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New York City teachers got an in-depth lesson from Cornell experts this summer about extreme weather preparedness and innovative teaching methods for sharing climate science with students.

The workshop Aug. 7-9 was part of a crowd funding campaign to bring climate science to every high school in the U.S. New York Sea Grant (NYSG) partnered with the Cornell-affiliated Paleontological Research Institution (PRI) to host “Climate-to-Go,” a climate science workshop at the New York City Department of Education’s Summer STEM Institute. The event introduced 20 teachers from K-12 public schools across New York City to climate change issues.

The first day of the collaborative workshop focused on the effects of carbon dioxide (CO2) on the Earth’s energy balance. Teachers dug into the issues putting pressure on Earth’s climate system and reviewed important factors for maintaining a habitable climate. By the end of the day, the educators learned to explain how CO2 emissions trap heat in the atmosphere and were able to conceptualize the Earth’s energy balance.

Teachers at the event said that the workshop helped them consider new ways to present challenging science in the classroom.

“During our unit on climate change in school last year, we struggled with the lab we did with students,” said one teacher at the training. “I liked how all of [today’s] materials were easy to obtain and how the presenter compared experimental results to real life.”

As part of the workshops, teachers toured the Cornell Tech campus on Roosevelt Island. The new facilities were designed and constructed to be responsive to the new challenges of a coastal city vulnerable to climate change.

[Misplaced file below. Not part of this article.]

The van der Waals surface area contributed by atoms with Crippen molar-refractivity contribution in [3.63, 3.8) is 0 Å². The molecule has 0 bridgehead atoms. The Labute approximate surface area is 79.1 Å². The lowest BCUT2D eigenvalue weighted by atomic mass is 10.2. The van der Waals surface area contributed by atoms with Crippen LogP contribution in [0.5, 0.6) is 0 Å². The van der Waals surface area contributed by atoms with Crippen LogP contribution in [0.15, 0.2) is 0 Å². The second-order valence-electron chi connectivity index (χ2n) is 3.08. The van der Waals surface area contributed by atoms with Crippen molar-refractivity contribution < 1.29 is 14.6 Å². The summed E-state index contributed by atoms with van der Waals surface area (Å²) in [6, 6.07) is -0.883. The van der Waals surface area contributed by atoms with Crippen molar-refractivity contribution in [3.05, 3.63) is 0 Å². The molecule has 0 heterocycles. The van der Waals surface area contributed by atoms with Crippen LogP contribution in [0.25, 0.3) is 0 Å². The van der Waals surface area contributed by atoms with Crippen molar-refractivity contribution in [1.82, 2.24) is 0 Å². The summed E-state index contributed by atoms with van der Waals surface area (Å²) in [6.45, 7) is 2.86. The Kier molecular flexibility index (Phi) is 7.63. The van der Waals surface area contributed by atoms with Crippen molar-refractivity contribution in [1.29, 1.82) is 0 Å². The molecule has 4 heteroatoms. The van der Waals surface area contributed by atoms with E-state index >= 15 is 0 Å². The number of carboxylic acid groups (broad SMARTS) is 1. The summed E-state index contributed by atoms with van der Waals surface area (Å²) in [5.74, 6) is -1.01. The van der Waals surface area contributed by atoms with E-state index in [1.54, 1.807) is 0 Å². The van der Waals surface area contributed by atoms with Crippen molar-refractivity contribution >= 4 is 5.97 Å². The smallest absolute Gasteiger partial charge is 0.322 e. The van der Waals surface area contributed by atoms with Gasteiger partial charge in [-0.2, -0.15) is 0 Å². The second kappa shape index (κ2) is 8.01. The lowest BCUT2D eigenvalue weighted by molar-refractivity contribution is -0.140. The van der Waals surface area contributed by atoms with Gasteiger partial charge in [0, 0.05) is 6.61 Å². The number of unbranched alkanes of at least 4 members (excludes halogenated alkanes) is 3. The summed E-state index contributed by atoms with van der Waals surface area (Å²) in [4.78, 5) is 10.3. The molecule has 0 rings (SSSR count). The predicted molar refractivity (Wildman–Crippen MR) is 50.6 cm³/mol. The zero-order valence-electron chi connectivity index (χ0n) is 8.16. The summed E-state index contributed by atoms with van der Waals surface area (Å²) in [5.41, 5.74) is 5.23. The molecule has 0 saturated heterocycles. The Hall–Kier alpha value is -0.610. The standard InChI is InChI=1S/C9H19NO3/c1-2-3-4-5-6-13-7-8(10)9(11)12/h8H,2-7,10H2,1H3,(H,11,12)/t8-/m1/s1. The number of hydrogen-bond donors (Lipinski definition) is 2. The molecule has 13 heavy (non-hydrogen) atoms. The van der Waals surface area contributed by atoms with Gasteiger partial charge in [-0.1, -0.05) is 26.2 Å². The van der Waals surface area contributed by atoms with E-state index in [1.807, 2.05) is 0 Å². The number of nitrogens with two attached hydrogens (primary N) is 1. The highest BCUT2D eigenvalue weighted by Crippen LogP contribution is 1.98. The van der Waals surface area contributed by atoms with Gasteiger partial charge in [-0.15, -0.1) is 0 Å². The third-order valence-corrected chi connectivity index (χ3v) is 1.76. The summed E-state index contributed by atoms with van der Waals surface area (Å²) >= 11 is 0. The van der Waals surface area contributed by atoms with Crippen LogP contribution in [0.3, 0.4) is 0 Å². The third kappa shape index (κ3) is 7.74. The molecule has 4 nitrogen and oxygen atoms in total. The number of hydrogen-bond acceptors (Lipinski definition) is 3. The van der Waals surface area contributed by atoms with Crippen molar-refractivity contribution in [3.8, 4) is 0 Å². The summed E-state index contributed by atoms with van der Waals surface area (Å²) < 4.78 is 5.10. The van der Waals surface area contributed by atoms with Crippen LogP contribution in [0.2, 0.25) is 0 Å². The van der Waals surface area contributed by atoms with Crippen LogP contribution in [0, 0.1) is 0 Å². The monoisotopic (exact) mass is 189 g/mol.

Nordica Holochuck, NYSG’s Hudson River estuary specialist, led the teachers through an activity from the NYSG Climate Change Lesson Plan Project. Working in small groups, teachers used simple surveying methods to visualize projected future shorelines.

The final day of the event helped teachers explain strategies for mitigating carbon emissions from large-scale energy use. The teachers also examined strategies for resilience against major effects of climate change impacting New York City.

As part of the climate resilience education, Helen Cheng, NYSG’s coastal resilience specialist, and Holochuck introduced Climate-to-Go bags. The bags serve as an example of what to pack in a climate go-bag, and contained several elements of a climate go-bag as recommended by NYC Emergency Management: a water bottle, non-perishable food, a waterproof container, a flashlight, first-aid kit, a thumb drive, and a Mylar blanket—all with attached educational explanations.

Before completing the workshop, participating teachers were supplied with the Teacher-Friendly Guide to Climate Change, a curriculum published by PRI and written for teachers covering the basics of climate change science and perspectives on teaching the subject. 

“This workshop provided numerous resources and approaches to climate change,” said an educator at the teacher-training event. “This has allowed me to rethink how I can teach my kids what they need to know and what they can do.”

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